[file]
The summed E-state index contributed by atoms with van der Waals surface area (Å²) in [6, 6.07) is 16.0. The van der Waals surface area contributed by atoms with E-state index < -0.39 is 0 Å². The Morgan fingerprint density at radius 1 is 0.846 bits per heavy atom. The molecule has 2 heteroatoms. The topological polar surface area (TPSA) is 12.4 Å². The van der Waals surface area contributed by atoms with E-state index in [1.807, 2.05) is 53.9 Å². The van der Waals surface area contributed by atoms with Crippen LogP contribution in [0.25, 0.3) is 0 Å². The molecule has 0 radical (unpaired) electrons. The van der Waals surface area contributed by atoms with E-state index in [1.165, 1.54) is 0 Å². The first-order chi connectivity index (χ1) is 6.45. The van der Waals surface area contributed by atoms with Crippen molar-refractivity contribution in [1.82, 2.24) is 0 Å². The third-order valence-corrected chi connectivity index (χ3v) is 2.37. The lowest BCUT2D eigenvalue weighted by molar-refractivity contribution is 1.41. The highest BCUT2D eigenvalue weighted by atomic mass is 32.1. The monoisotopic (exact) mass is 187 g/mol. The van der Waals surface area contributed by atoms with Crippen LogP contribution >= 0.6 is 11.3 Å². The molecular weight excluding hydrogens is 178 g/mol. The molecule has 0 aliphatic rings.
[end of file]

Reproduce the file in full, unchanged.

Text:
The summed E-state index contributed by atoms with van der Waals surface area (Å²) in [6, 6.07) is 16.0. The van der Waals surface area contributed by atoms with E-state index < -0.39 is 0 Å². The Morgan fingerprint density at radius 1 is 0.846 bits per heavy atom. The molecule has 2 heteroatoms. The topological polar surface area (TPSA) is 12.4 Å². The van der Waals surface area contributed by atoms with E-state index in [1.807, 2.05) is 53.9 Å². The van der Waals surface area contributed by atoms with Crippen LogP contribution in [0.25, 0.3) is 0 Å². The molecule has 0 radical (unpaired) electrons. The van der Waals surface area contributed by atoms with E-state index in [1.165, 1.54) is 0 Å². The first-order chi connectivity index (χ1) is 6.45. The van der Waals surface area contributed by atoms with Crippen molar-refractivity contribution in [1.82, 2.24) is 0 Å². The third-order valence-corrected chi connectivity index (χ3v) is 2.37. The lowest BCUT2D eigenvalue weighted by molar-refractivity contribution is 1.41. The highest BCUT2D eigenvalue weighted by atomic mass is 32.1. The monoisotopic (exact) mass is 187 g/mol. The van der Waals surface area contributed by atoms with Crippen LogP contribution >= 0.6 is 11.3 Å². The molecular weight excluding hydrogens is 178 g/mol. The molecule has 0 aliphatic rings.